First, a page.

July 30, 2012 by hoosieroutwest
So you’re probably thinking: gross, pickled cherries? Not so fast! These are delicious! They have just a little vinegar tang, a couple of savory notes from the bay leaves and the sweetness from the cherry.
I haven’t quite figured out what I’m going to do with these lovelies other than just eat them out of the jar. Although they would also be delicious sitting in the bottom of a Manhattan or Whiskey Sour. You could also use the brine as a syrup for a drink – I’m thinking vodka, sparkling water, pickled cherry brine and a pickled cherry? Delicious.
I’m also thinking with cheese, something creamy perhaps? I’ve been pairing a lot of fruit with cheese lately and haven’t been disappointed yet. Whatever it’s paired with or even straight out the jar it’s delicious. I’ll probably be sending some of these out to friends for Christmas gifts.
Nosh Your Average Blog: Pickled Sweet Cherries Recipe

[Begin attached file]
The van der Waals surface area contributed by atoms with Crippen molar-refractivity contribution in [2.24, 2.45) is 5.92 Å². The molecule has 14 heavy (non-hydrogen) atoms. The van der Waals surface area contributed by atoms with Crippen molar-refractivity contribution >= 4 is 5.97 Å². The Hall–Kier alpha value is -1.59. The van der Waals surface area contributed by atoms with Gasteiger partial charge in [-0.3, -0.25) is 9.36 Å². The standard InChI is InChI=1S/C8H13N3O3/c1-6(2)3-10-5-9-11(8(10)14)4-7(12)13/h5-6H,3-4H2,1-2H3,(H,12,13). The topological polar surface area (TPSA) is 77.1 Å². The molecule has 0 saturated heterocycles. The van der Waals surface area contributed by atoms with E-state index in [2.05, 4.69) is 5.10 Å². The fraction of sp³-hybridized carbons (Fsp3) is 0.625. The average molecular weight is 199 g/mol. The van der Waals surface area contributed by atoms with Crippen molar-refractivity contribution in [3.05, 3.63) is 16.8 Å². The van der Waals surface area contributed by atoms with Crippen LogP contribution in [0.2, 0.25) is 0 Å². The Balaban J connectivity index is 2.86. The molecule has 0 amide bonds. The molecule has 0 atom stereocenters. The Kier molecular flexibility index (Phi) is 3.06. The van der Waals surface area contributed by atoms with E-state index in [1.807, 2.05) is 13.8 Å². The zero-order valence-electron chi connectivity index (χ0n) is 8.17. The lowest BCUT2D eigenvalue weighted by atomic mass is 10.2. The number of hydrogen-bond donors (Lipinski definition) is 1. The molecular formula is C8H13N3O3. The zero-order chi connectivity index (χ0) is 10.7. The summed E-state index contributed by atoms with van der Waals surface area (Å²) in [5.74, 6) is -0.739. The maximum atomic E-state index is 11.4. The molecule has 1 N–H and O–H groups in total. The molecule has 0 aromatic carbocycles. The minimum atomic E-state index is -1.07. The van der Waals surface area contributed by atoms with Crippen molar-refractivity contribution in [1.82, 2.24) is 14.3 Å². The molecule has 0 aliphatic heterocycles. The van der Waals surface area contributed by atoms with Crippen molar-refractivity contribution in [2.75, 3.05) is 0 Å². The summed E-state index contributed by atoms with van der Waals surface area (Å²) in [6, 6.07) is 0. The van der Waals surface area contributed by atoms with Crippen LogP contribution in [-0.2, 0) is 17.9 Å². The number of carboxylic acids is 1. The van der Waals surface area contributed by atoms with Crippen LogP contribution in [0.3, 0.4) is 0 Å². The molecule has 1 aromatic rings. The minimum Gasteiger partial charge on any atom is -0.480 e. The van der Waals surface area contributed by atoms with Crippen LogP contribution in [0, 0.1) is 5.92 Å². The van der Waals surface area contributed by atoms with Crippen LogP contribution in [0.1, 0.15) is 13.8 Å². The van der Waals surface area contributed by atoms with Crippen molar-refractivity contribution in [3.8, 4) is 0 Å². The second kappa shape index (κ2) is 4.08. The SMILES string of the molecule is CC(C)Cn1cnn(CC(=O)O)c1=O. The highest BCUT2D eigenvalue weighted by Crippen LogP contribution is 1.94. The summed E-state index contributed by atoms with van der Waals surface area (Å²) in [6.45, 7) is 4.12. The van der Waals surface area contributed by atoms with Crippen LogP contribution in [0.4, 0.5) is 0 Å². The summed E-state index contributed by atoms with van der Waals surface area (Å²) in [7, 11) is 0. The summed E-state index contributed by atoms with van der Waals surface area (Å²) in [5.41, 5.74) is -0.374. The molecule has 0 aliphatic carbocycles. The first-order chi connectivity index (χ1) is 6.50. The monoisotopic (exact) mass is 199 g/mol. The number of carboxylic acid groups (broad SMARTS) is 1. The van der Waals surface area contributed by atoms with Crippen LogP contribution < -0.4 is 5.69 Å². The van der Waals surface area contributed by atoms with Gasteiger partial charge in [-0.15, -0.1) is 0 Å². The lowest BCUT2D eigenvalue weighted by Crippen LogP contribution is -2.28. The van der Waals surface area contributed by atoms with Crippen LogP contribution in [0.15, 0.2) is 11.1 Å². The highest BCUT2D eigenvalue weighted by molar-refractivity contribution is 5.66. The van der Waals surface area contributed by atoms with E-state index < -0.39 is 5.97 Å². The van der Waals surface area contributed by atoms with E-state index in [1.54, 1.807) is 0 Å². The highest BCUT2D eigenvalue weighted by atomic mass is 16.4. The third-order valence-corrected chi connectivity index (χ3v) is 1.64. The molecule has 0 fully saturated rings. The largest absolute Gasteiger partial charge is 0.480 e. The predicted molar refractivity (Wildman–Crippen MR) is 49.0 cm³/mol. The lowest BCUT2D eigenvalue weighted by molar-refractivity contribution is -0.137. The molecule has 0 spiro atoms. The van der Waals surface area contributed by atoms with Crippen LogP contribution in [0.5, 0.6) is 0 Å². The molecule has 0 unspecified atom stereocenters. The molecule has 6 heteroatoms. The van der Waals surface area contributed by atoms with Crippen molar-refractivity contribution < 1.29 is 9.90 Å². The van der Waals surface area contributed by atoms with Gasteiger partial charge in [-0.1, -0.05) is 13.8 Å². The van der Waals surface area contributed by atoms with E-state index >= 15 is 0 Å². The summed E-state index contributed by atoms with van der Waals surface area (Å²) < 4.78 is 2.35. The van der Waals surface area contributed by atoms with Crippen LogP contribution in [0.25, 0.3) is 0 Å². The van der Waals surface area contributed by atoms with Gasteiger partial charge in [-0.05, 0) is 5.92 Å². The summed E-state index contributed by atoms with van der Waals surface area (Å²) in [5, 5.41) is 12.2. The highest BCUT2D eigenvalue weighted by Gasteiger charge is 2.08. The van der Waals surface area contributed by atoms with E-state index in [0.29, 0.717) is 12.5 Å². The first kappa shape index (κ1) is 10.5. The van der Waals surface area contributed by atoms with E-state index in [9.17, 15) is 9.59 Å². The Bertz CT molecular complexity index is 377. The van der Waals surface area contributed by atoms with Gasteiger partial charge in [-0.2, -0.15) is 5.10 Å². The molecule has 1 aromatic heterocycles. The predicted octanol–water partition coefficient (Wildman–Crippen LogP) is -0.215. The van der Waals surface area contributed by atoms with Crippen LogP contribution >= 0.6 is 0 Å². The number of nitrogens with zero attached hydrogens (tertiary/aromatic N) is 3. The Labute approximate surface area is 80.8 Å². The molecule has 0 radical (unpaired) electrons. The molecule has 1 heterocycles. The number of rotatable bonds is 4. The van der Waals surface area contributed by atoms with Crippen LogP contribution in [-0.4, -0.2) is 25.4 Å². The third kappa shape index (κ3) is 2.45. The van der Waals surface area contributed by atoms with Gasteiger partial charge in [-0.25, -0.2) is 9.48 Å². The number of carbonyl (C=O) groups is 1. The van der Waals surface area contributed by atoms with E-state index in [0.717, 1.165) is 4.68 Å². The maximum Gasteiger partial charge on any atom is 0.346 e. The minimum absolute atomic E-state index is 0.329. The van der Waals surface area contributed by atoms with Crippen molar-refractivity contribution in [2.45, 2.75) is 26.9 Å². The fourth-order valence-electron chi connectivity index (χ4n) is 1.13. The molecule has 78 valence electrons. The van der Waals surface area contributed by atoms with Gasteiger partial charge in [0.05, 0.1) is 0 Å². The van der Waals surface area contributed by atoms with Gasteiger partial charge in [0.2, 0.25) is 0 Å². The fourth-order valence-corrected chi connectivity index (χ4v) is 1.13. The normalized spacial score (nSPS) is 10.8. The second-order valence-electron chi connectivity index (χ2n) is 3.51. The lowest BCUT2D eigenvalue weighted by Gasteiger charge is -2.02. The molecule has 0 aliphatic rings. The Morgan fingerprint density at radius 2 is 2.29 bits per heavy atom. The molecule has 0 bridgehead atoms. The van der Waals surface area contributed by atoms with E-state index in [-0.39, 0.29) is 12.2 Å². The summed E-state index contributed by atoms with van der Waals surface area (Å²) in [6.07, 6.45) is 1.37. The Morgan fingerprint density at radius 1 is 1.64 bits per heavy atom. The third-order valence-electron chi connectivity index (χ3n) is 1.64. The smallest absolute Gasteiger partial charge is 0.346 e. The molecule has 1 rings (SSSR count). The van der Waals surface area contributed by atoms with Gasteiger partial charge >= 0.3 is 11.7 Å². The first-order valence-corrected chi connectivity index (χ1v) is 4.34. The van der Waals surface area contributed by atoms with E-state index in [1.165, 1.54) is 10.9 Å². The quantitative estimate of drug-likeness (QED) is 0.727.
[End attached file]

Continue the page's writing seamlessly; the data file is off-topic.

adapted from Food in Jars by Marisa McClellan
Makes about 4 pints
2 ½ cups distilled white vinegar
2 cups granulated sugar
2 tablespoons pickling salt (or 1.25 ounces kosher salt)
4 bay leaves
32 black peppercorns
2 ½ pounds sweet cherries, washed with stems trimmed
Prepare for water-bath canning: Sterilize the jars and keep them hot in the canning pot, put lids in heatproof bowl.
Combine the vinegar, 2 cups of water, the sugar and salt in a pot and bring to brine to a boil.
Ladle boiling water from the canning pot into the bowl with the lids. Using a jar lifter, remove the sterilized jars from the canning pot, carefully pouring the water from each one back into the pot, and place them upright on a folded towel. Drain the water off the lids.
Place 1 bay leaf and 8 peppercorns in each sterilized jar. Pack the cherries into the jars as tightly as you can manage, while trying not to squash them.
Carefully pour the hot brine over the cherries in each jar, leaving ½ inch of headspace. Gently tap the jars to help loosen any bubbles before using a chopstick to dislodge any remaining bubbles. Check the headspace again and add more brine if necessary.
Wipe the rims, apply the lids and rings and process in the boiling water bath for 10 minutes. Remove the jars to a folded towel and do not disturb for 12 hours. After 1 hour, check that the lids have sealed by pressing down on the center of each; if it can be pushed down, it hasn’t sealed, and the jar should be refrigerated immediately. Label the sealed jars and store.
Let the pickles cure for at least 48 hours before eating.